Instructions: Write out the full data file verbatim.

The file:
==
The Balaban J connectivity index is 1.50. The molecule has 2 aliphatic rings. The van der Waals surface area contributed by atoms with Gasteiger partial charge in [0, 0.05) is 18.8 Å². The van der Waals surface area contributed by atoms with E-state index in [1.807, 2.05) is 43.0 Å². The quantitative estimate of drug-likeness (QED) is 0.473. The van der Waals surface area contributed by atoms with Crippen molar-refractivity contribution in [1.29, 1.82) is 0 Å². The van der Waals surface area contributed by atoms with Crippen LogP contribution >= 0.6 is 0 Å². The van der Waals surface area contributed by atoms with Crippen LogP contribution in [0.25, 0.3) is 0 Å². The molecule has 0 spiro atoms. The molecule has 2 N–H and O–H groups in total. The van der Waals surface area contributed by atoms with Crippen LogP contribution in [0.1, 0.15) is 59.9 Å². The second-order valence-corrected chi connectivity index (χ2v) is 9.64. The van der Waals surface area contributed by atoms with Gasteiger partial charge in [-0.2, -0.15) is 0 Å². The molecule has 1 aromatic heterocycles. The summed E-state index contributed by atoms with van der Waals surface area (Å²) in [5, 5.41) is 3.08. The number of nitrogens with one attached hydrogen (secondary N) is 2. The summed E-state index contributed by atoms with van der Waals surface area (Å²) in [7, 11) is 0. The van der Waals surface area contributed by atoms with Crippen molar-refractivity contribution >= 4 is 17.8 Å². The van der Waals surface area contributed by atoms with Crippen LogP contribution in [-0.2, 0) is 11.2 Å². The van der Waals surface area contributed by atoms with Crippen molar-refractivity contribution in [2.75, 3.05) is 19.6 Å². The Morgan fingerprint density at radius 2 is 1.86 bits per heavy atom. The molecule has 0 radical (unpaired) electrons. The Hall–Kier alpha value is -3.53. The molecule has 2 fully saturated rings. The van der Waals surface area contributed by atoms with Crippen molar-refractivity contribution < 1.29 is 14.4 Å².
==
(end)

The Balaban J connectivity index is 1.50. The molecule has 2 aliphatic rings. The van der Waals surface area contributed by atoms with Gasteiger partial charge in [0, 0.05) is 18.8 Å². The van der Waals surface area contributed by atoms with E-state index in [1.807, 2.05) is 43.0 Å². The quantitative estimate of drug-likeness (QED) is 0.473. The van der Waals surface area contributed by atoms with Crippen molar-refractivity contribution in [1.29, 1.82) is 0 Å². The van der Waals surface area contributed by atoms with Crippen LogP contribution >= 0.6 is 0 Å². The van der Waals surface area contributed by atoms with Crippen LogP contribution in [0.25, 0.3) is 0 Å². The molecule has 0 spiro atoms. The molecule has 2 N–H and O–H groups in total. The van der Waals surface area contributed by atoms with Crippen LogP contribution in [0.1, 0.15) is 59.9 Å². The second-order valence-corrected chi connectivity index (χ2v) is 9.64. The van der Waals surface area contributed by atoms with Gasteiger partial charge in [-0.2, -0.15) is 0 Å². The molecule has 1 aromatic heterocycles. The summed E-state index contributed by atoms with van der Waals surface area (Å²) in [5, 5.41) is 3.08. The number of nitrogens with one attached hydrogen (secondary N) is 2. The summed E-state index contributed by atoms with van der Waals surface area (Å²) in [7, 11) is 0. The van der Waals surface area contributed by atoms with Crippen molar-refractivity contribution >= 4 is 17.8 Å². The van der Waals surface area contributed by atoms with Crippen LogP contribution in [-0.2, 0) is 11.2 Å². The van der Waals surface area contributed by atoms with Crippen molar-refractivity contribution in [2.75, 3.05) is 19.6 Å². The Morgan fingerprint density at radius 2 is 1.86 bits per heavy atom. The molecule has 0 radical (unpaired) electrons. The Hall–Kier alpha value is -3.53. The molecule has 2 fully saturated rings. The van der Waals surface area contributed by atoms with Crippen molar-refractivity contribution < 1.29 is 14.4 Å².